Blessèd be the fountain of blood,
To a world of sinners revealed;
Blessèd be the dear Son of God;
Only by His stripes we are healed.
Though I’ve wandered far from His fold,
Bringing to my heart pain and woe,
Wash me in the blood of the Lamb,
And I shall be whiter than snow.

Whiter than the snow,
Whiter than the snow,
Wash me in the blood of the Lamb,
And I shall be whiter than snow.

Father, I have wandered from Thee,
Often has my heart gone astray;
Crimson do my sins seem to me—
Water cannot wash them away.
Jesus, to the fountain of Thine,
Leaning on Thy promise, I go;
Cleanse me by Thy washing divine,
And I shall be whiter than snow.


Responses

  1. Truly I was shocked to see such a site using the 1986 Horrobin/Leavers version of Fanny’s hymn Praise Him rather than her original score. Why remove such lines as 1)O ye saint that dwell on the mountain of Zion. Praise Him Praise Him ever in joyful song
    2)Crowned with thorns that cruelly pierced His brow. Once for us rejected despised and forsaken
    Prince of glory ever triumphant now.
    3)Death is vanquished tell it with joy ye faithful
    Where is now thy victory boasting grave?
    Jesus lives! No longer thy portals are cheerless
    Jesus lives the mighty and strong to save.
    I pray that you can see the version you use loses so much with the new words rather than the words Fanny wrote.

    • Sorry you were “shocked.” As far as Fanny Crosby’s “Praise Him, Praise Him” is concerned, we can’t blame Horrobin and Leavers from the common rendition. I have hymn books going back to Fanny’s time that have the same text as our hymn books today. I’m certainly ready to consider further evidence, but I believe the version I quoted, and the one found in the Cyber Hymnal are the author’s original work. Further, they constitute a strong gospel song, without the lines you substitute.

  2. Beloved in Christ,

    Receive many Christians greetings in the precious name of our Lord and Saviour Jesus. It is indeed good to be able to know you and to learn of the common faith that we do share which was once delivered into the saints. Once again, I thank God for directing us unto you and your church for closer relationship. Your teachings and beliefs are very sound and inspirational that we yearn to be laid and founded in. Grateful to God for calling you to the ministry and making you instrumental to its end.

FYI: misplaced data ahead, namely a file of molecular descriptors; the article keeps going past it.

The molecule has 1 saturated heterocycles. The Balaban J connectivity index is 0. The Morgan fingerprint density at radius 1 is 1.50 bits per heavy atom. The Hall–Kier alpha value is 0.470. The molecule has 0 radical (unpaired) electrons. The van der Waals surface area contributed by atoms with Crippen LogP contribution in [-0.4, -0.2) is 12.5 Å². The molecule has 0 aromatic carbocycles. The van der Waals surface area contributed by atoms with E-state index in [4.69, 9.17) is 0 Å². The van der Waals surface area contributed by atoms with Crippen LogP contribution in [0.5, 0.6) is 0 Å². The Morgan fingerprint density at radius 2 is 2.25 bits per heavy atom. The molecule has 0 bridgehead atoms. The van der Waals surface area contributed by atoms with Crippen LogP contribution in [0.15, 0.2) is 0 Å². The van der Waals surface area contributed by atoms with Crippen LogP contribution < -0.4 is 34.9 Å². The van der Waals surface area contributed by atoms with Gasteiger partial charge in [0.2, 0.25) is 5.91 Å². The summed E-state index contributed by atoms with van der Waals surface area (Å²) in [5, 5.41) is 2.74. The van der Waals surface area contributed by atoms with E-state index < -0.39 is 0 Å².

We are requesting for much of your prayers to many of our people that they may grow more and more in the sound teachings of your ministry and hence help us get more books and teachings materials.

    May God’s blessing be upon you as you labor in the ministry and as you seek to partner with us in Kenya . Looking forward for your response soon.

    Pastor odongo

    • Thank you for your kind words. I try to be a blessing day by day, with what I post on the Net. Wordwise Hymns is now visited by people from over 165 countries, and for that outreach I praise the Lord.

  3. [...] Wordwise Hymns The Cyber [...]

  4. [...] Wordwise Hymns (Fanny Crosby born) The Cyber [...]

    • Thank you so much for sharing.

      A couple of comments on your last sentence. O the Deep, Deep Love of Jesus is certainly a powerfully passionate hymn, though I’m not sure I’d describe it as “cheerful.” But on further thought, it does depend somewhat on the tune that it is sung to. The traditional tune, Ebenezer, is in a minor key. No problem with cheerfulness there. But the hymn has sometimes been sung to Hyfrydol, a melody which might, indeed be described as triumphant and joyful. The tune Holy Manna is perhaps in the middle of the two, as far as mood is concerned. Three great tunes. Take your pick. :-)

      The other thing, of course, is that a Christian’s graduation day ought to be something to cheer about! Yes, there is a loss experienced by family and friends that needs to be recognized. Comfort and encouragement are appropriate. And sometimes there are circumstances surrounding the death that are tragic and sad. But the Bible says, “Blessed are the dead who die in the Lord” (Rev. 14:13). The departed has gone to be with Christ in a “far better” place (Phil. 1:23). The Lord is glad to have them safely at home. “Precious in the sight of the Lord is the death of His saints” (Ps. 116:15). It would also seem an appropriate time to celebrate the life of the one who has died. In that we can rejoice.

      I hope that latter comments don’t come across as “preachy.” They weren’t intended that way. May the Lord comfort you in your loss, and give daily grace. God bless.

  5. [...] Wordwise Hymns The Cyber [...]

  6. [...] Wordwise Hymns (Fanny’s birth and death) The Cyber [...]

  7. [...] Wordwise Hymns The Cyber [...]